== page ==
A big influence on the Yellowjackets, particularly keyboardist Ferrante, is the legendary soul-jazz pianist Les McCann. In fact, the group’s album Mint Jam from 2002 features a Ferrante song “Les is Mo” very much in tribute to McCann, who appeared at the festival on Saturday night with Javon Jackson and his band. McCann has been performing with Jackson on and off for the last three years, and the results are highly rewarding. Although Jackson is ostensibly sliding into the Eddie Harris role, he does so in his own voice, which is influenced not just by Harris (who was a lifelong friend and mentor to Jackson), but also John Coltrane. The group did a few songs associated with McCann and Harris, including “Cold Duck Time” and, of course, “Compared to What.” With the latter, McCann didn’t even need to sing the chorus. He merely signaled the crowd who came in en masse in tune and in rhythm for the “Gotta make it real, compared to what” line. Not that McCann needed help with his vocals. His voice sounded strong, particularly on the gospel-influenced duet performance of “With These Hands.” The group also refashioned McCann’s “Déjà vu” into “Vu-ja Day.” And the group performed some slightly more modern-sounding material from Jackson, but still very much in that grooving soul-jazz vibe McCann is famous for.
Perhaps the most impressive thing about McCann’s performance was the way that he locked in with the rhythm section and supported other soloists. McCann’s music has always been about being “in the pocket” so we should expect nothing less, but he did seem energized by the group’s youth and vigor. Much of that vigor came from Jackson, who managed to act as bandleader yet still make it feel like a collaborative effort, and from guitarist David Gilmore, who played with a 70s style sound and feel during the ensemble parts, but could also get more modernist during his solo spots. The rhythm section featured Gregory Jones on bass and a young man subbing for Anthony Benson, Jr. on drums. The latter, a student from Mulgrew Miller’s jazz program at William Paterson, was an able fill-in for McClenty Hunter and never dropped a beat. In his introduction of the young drummer, Jackson teased him about having played with “nobody.” In fact, there was plenty of teasing and playful asides between Jackson and McCann, the former upgrading his elder for his unabashed love of Kobe Bryant and taking hits in turn about being from New Jersey. Their love and respect for each other are apparent in that regard. It truly is one of the great things about the jazz genre, in which multi-generational bands can bring out the best in both worlds.
It is true that McCann has not been hugely active as a live performer, mostly due to a stroke several years back, but he is by no means retired. He has performed about 50 shows with Jackson in the last three years or so. We should all take notice that the man who has influenced several generations of soul-jazz keyboardists and bands (from Richard Tee through the Roots) is very much alive and playing well. I recommend going to see him with Jackson whenever they come to a venue in your vicinity.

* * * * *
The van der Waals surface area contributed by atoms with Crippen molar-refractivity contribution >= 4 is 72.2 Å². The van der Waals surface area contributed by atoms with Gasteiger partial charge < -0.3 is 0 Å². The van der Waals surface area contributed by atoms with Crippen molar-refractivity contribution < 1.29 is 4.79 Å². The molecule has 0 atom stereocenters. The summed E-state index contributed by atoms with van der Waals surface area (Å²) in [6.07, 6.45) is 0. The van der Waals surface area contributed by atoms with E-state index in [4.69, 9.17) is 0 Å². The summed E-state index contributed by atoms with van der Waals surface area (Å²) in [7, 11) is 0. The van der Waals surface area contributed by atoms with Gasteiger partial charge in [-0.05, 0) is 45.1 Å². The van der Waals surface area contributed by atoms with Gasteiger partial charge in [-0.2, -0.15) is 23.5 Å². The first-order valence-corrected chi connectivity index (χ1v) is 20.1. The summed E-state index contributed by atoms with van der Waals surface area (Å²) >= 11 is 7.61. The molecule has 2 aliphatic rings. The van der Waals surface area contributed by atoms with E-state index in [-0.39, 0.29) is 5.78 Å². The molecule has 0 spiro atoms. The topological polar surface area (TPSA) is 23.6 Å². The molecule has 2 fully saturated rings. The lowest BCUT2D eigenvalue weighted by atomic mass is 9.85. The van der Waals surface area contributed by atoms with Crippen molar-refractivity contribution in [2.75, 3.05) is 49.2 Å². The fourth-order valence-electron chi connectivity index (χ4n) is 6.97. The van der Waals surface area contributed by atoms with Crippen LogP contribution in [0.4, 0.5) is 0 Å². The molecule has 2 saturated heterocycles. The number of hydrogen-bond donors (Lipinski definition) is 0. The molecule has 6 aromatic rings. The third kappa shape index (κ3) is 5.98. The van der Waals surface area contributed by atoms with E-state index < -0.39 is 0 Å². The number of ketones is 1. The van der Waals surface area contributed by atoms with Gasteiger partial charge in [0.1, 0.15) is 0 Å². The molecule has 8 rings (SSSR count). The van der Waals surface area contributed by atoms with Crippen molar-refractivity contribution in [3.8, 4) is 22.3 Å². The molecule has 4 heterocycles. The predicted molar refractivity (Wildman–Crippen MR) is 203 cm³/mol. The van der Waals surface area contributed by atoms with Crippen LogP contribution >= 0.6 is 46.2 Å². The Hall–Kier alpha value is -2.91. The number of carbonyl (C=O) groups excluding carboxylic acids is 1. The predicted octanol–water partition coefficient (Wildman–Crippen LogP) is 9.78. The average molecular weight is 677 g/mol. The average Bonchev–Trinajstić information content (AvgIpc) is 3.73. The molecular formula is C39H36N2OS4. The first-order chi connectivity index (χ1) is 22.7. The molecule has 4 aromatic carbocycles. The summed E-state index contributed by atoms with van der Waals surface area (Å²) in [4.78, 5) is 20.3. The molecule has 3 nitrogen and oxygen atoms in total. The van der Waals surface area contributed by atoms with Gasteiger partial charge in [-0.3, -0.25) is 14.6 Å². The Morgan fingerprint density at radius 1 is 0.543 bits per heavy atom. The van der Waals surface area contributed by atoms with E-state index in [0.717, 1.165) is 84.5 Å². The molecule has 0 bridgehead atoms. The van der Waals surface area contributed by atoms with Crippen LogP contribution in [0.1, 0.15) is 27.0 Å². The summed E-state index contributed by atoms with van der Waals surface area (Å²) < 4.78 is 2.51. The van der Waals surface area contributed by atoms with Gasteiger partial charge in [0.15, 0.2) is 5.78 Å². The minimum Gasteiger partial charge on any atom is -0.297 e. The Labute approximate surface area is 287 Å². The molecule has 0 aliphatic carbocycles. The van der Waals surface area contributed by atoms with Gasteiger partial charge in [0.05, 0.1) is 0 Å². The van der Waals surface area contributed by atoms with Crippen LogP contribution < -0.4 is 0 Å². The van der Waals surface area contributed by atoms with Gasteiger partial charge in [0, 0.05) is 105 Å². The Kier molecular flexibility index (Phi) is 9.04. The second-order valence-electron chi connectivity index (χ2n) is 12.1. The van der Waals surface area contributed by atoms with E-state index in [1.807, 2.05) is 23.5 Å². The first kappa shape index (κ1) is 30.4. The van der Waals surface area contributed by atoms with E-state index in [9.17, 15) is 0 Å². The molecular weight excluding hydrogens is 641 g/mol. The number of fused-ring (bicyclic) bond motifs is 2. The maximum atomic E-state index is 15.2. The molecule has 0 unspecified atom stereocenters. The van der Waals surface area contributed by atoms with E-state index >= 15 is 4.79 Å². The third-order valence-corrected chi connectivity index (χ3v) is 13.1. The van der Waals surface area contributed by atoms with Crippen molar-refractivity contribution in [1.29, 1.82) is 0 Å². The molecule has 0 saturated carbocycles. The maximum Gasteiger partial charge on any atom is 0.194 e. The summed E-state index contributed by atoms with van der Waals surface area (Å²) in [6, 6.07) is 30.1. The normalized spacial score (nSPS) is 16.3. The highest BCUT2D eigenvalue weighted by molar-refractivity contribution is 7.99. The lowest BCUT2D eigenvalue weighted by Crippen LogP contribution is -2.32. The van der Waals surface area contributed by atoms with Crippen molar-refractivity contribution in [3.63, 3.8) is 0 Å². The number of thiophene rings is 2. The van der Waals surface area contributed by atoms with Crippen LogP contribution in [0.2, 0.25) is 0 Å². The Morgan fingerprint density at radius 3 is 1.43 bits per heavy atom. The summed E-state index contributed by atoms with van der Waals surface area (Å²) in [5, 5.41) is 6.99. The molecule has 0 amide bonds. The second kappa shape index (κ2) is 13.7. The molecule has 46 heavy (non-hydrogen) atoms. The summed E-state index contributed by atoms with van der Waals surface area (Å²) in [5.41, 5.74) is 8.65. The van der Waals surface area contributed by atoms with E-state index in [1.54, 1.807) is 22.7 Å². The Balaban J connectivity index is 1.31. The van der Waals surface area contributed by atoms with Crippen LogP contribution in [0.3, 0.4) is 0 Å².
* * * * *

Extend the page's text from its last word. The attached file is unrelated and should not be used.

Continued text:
Headlining shows at the as-elegant-as-it-sounds Victorian Gardens at the Marquis De Lafayette Hotel were the Terell Stafford group, featuring Tim Warfield on Friday night and the Ralph Peterson Unity Project, with Sean Jones and Gary Thomas, on Saturday night. Both bands included organist Pat Bianchi, a truly underrated player who assimilated his swinging and funky sound into two very different groups. Needless to say, there was some serious blowing on trumpet both nights. Stafford has become a formidable soloist and bandleader and Jones displays the chops of a young Freddie Hubbard. Other artists appearing at the clubs around town were Philadelphia-based guitarist Monnette Sudler, vibes player Joe Baione, singer Demetria Joyce Bailey, Chris Bergson Blues Band, singer Taeko Fukao and guitarist Bob DeVos. None are household names on the national jazz scene, but all showed that they deserve more notice if given the opportunity.
During the day, there were also clinics and jam sessions, geared to younger players and audiences. It all added up to a very nice two days of music and good vibes. Introducing one of the concerts at the Star of the Sea “auditorium,” the mayor of Cape May excitedly spoke about plans to renovate the Convention Center along the ocean promenade in time for 2012 in the least. But the audience comes for the music and for the town. Both were in great form in Cape May this November.